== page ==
IDF: Cuts could harm readiness for war

Officials say it would damage soldier training programs.

Mobile IDF artillery unit fires a shell 311 (R) (photo credit: Jerry Lampen / Reuters)
Mobile IDF artillery unit fires a shell 311 (R)
(photo credit: Jerry Lampen / Reuters)
There is deep concern within the defense community that the proposed NIS 4 billion cut to the defense budget will harm training programs, battle readiness and equipment stocks and the acquisition of military platforms.
It has often been claimed that the budget cut won’t disrupt the IDF’s multi-year platform acquisition program, since the army has already committed itself to purchasing the expensive equipment.
But senior defense officials are challenging that assumption, saying that if the military lacks a purchasing budget, platforms that were supposed to be delivered within five years could arrive significantly later – even seven to 10 years later – due to a need to spread out payments.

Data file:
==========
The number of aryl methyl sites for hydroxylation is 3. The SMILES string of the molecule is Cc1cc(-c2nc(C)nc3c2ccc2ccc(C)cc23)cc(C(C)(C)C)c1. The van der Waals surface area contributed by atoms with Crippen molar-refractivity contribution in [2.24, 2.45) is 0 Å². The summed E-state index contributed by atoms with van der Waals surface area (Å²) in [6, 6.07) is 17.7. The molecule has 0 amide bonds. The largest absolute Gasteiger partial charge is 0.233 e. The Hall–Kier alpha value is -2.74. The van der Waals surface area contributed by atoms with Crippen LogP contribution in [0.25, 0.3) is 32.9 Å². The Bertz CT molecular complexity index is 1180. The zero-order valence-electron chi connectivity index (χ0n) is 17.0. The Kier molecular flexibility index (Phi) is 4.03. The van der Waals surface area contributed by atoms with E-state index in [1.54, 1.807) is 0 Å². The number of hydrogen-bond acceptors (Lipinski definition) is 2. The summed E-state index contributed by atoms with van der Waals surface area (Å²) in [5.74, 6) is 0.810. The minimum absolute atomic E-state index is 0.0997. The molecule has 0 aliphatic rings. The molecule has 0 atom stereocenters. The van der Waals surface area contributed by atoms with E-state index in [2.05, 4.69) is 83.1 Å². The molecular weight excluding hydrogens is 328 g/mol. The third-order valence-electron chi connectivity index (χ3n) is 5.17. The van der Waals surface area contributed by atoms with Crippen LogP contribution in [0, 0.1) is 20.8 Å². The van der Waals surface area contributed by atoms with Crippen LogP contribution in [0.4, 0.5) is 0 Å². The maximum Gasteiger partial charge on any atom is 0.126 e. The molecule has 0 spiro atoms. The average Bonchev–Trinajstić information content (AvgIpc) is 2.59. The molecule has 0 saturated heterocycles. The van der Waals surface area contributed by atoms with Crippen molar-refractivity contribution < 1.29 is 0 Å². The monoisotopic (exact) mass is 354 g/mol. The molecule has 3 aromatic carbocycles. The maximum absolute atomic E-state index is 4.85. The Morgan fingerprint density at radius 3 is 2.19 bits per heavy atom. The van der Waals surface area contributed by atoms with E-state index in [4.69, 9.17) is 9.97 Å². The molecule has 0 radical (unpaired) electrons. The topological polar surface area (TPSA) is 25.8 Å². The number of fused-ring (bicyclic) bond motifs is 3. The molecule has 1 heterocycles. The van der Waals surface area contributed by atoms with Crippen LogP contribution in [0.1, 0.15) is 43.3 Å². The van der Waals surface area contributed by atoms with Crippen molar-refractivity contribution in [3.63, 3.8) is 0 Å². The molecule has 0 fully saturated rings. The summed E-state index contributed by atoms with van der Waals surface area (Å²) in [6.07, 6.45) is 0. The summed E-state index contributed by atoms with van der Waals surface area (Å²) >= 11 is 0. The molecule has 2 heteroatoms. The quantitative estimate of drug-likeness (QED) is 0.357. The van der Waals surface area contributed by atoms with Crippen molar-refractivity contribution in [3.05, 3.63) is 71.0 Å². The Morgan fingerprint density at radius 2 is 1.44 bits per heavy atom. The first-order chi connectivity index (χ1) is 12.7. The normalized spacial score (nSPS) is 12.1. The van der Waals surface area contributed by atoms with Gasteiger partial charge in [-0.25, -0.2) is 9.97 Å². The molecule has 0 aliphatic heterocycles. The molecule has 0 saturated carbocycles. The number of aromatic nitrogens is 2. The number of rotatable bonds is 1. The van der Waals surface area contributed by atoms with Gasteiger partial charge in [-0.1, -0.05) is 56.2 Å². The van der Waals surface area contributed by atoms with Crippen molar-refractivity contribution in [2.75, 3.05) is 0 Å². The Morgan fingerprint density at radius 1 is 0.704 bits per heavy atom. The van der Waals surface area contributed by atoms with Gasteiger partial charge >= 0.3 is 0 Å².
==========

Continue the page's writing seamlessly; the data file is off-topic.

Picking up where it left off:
The platforms include critical products that the IDF had planned on acquiring in the coming years. Additionally, the IDF would face fines for not paying suppliers on time, as stipulated in the original contracts.
Defense officials are also concerned about the prospect of damage being caused to training programs designed to get soldiers – both reservists and conscripts – ready for battle, the need for which is one of the main lessons learned from the 2006 Second Lebanon War.
Since 2006, the IDF has doubled the training time for its ground forces, and commanders in the field have been instructed to assume that war could break out on their watch.
One example of the more intense training could be found in February on the Golan Heights, where tanks from the 401st Armored Brigade held a war drill just days after soldiers from the Nahal infantry brigade were suddenly mobilized to the Golan, to simulate the outbreak of a conflict.
A large enough budget cut would see such preparations cut back.
Areas that are not expected to be affected included continuous security patrols, and intelligence and surveillance activities.